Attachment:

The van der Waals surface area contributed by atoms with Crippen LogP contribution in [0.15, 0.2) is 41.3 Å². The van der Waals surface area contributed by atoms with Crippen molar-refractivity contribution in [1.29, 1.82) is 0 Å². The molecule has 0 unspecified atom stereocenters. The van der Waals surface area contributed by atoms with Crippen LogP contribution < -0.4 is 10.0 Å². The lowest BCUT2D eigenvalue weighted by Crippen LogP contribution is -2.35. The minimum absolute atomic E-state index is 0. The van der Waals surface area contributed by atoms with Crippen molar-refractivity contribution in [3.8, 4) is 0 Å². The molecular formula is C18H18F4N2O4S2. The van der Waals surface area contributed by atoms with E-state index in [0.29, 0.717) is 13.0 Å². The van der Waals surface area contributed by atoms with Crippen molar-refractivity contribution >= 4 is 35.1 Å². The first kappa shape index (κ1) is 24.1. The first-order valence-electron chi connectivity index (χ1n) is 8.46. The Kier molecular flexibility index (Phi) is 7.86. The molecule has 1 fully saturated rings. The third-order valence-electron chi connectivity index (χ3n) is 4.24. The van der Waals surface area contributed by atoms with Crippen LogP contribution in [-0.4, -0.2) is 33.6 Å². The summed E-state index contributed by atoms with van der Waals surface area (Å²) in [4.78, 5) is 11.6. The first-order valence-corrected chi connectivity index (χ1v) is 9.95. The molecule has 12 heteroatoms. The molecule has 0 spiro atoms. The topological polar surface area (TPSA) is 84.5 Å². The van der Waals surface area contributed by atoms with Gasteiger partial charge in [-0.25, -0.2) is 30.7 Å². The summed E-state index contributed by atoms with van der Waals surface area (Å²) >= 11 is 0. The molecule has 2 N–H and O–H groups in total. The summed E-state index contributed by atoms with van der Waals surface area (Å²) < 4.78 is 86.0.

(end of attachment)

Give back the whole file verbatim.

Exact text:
The van der Waals surface area contributed by atoms with Crippen LogP contribution in [0.15, 0.2) is 41.3 Å². The van der Waals surface area contributed by atoms with Crippen molar-refractivity contribution in [1.29, 1.82) is 0 Å². The molecule has 0 unspecified atom stereocenters. The van der Waals surface area contributed by atoms with Crippen LogP contribution < -0.4 is 10.0 Å². The lowest BCUT2D eigenvalue weighted by Crippen LogP contribution is -2.35. The minimum absolute atomic E-state index is 0. The van der Waals surface area contributed by atoms with Crippen molar-refractivity contribution in [3.8, 4) is 0 Å². The molecular formula is C18H18F4N2O4S2. The van der Waals surface area contributed by atoms with E-state index in [0.29, 0.717) is 13.0 Å². The van der Waals surface area contributed by atoms with Crippen molar-refractivity contribution >= 4 is 35.1 Å². The first kappa shape index (κ1) is 24.1. The first-order valence-electron chi connectivity index (χ1n) is 8.46. The Kier molecular flexibility index (Phi) is 7.86. The molecule has 1 fully saturated rings. The third-order valence-electron chi connectivity index (χ3n) is 4.24. The van der Waals surface area contributed by atoms with Crippen LogP contribution in [-0.4, -0.2) is 33.6 Å². The summed E-state index contributed by atoms with van der Waals surface area (Å²) in [4.78, 5) is 11.6. The first-order valence-corrected chi connectivity index (χ1v) is 9.95. The molecule has 12 heteroatoms. The molecule has 0 spiro atoms. The topological polar surface area (TPSA) is 84.5 Å². The van der Waals surface area contributed by atoms with Gasteiger partial charge in [-0.25, -0.2) is 30.7 Å². The summed E-state index contributed by atoms with van der Waals surface area (Å²) >= 11 is 0. The molecule has 2 N–H and O–H groups in total. The summed E-state index contributed by atoms with van der Waals surface area (Å²) < 4.78 is 86.0.